We purchased timed tickets in advance to climb to the top of the dome, climb the bell tower and climb to the terraces (part of the church). We did not visit the baptistry or the museum. We highly recommend getting your tickets in advance and going early in the morning before the tour busses and cruise ship passengers arrive. Be sure to visit the official site of the duomo as you will pay less than getting your tickets from a third party operator.
Michelangelo’s David and The Accadamia/The Uffizi Galleries
We purchased timed tickets from the same official website for the Accadamia and the Uffizi Galleries. The Accadamia is quite small and David is the main attraction. The Accadamia houses the largest collection of Michelangelo sculpture in the world. Our visit lasted less than an hour. The remaining rooms are mostly filled with more sculpture. The official website says
The Galleria dell’Accademia di Firenze is home to some of the most important painting and sculpture collections in the world, including sculptures by Michelangelo, his renowned David among them, and a rich collection of early Italian painting. The collection of plaster casts and models by Lorenzo Bartolini and his student Luigi Pampaloni in the Gipsoteca in the monumental Salone dell’Ottocento is just as significant. And the museum is also home to musical instruments that belonged to the grand dukes of Tuscany, Medici and Lorraine, most of which were in the collection of the Conservatorio Luigi Cherubini of Florence.
We spent about an hour or so at the Uffizi Galleries. Art lovers could take days and day and days to stroll through the hundreds of rooms. We admired some works by daVinci and the amazing ceilings. Be sure to buy timed tickets in advance!
No visit to Florence is complete without a stroll across the Ponte Vecchio. Lined with mostly jewelry shops, it is an iconic site in Florence. We had great drinks and snacks at Signorvino right on the river with a great view of the bridge. If you walk through the wine store, you will come to a lovely balcony over the water.
The Magical Piazzale Michealangelo!
We took a wonderful walk up to Piazzale Michelangelo which offers amazing, free views of Florence. It took us about 20 minutes to walk there from our hotel which is located close to Palazzo Vecchio. So so so worth the walk up!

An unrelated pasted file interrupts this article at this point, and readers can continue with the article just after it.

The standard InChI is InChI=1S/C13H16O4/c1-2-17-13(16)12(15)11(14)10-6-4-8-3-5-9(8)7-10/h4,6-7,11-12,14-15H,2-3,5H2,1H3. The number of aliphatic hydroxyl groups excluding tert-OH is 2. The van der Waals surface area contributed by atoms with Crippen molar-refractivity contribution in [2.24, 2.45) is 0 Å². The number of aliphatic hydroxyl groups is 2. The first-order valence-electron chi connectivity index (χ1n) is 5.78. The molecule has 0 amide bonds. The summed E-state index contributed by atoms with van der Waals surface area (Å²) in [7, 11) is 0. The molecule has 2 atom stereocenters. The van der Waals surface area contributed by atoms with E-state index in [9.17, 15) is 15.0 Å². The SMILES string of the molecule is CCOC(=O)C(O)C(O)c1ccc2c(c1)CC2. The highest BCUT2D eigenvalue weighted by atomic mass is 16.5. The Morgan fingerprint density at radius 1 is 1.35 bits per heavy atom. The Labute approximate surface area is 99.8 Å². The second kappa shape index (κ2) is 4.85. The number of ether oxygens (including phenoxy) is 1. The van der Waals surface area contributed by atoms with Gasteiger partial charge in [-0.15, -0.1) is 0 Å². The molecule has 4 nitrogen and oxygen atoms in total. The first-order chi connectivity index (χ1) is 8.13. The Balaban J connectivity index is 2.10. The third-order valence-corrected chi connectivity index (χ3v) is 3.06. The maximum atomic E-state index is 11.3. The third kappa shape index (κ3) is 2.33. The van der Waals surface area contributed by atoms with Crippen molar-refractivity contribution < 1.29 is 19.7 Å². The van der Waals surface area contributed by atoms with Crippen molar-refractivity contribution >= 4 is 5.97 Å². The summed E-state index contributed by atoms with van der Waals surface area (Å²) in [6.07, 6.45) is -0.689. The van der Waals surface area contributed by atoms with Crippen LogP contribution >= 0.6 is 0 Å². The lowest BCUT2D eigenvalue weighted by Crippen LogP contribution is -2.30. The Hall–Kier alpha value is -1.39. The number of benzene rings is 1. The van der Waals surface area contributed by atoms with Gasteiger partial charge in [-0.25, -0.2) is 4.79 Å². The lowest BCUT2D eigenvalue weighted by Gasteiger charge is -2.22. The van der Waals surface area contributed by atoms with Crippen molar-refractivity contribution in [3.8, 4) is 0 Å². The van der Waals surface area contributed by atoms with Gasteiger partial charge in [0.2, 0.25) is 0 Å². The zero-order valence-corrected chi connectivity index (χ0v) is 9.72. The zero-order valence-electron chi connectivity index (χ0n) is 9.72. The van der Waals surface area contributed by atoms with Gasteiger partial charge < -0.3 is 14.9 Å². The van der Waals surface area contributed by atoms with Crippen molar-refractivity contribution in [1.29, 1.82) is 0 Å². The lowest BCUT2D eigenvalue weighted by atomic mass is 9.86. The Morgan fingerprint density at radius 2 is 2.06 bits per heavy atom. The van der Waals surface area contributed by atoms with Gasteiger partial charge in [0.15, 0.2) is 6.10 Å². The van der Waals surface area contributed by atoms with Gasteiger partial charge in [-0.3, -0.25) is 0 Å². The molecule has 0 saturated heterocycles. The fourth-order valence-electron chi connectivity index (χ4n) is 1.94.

After having breakfast with Kendall we said our goodbyes and continued on our way to Cinque Terre. We trammed it back to Villa Costanza on the super convenient train. It took us a little more than two hours to get to Cinque Terre.
Hotel Porto Roca
We spent two nights at Hotel Porto Roca on Monterosso al Mare. The location was phenomenal – it is right on the Blue Train that is the main hiking path between the five towns of Cinque Terre. The pool is amazing. The breakfast was delicious. The lobby and grounds are quite lovely. We stayed on a top floor room that had an enormous balcony with a view of the sea. The only negative I can say about this wonderful hotel is that the rooms are utterly charm-less. They are super clean, functional and spacious. They just have none of the charm of the lobby or restaurant.
Monterosso al Mare
The northernmost town of Monterosso al Mare is lovely. Small alleyways wind around old churches and adorable shops and restaurants. The beach is fantastic. There is an old fortress that separates the new town from the old town. From our hotel, it was a 10 minute walk to the train station which can whisk you all over the coast line.
Hike from Monterosso to Vernazza to Corniglia
We chose to hike the Blue Path on the Cique Terre trail system. This path runs through all five towns; however, when we visited you could not hike from Corniglia to Manarolo or Riomaggiore due to rockslides. However, we purchased the Cinque Terre Card which allowed us two calendar days of hiking and the use of any train in any direction between all five towns and several other towns on the coast line. A “hiking only” option is available for a lower price; however, the alternatives to the closed sections of the Blue Path are much, much longer. You can purchase this card at huts along the trail (CASH ONLY) or at the train station (CASH or CC). We purchased it at the Monterosso train station. We were never asked for our tickets on the train, but we had to show them on the trail multiple times. The payment helps with trail maintenance. We also used our train pass to get to the northern town of Levanto for covid tests.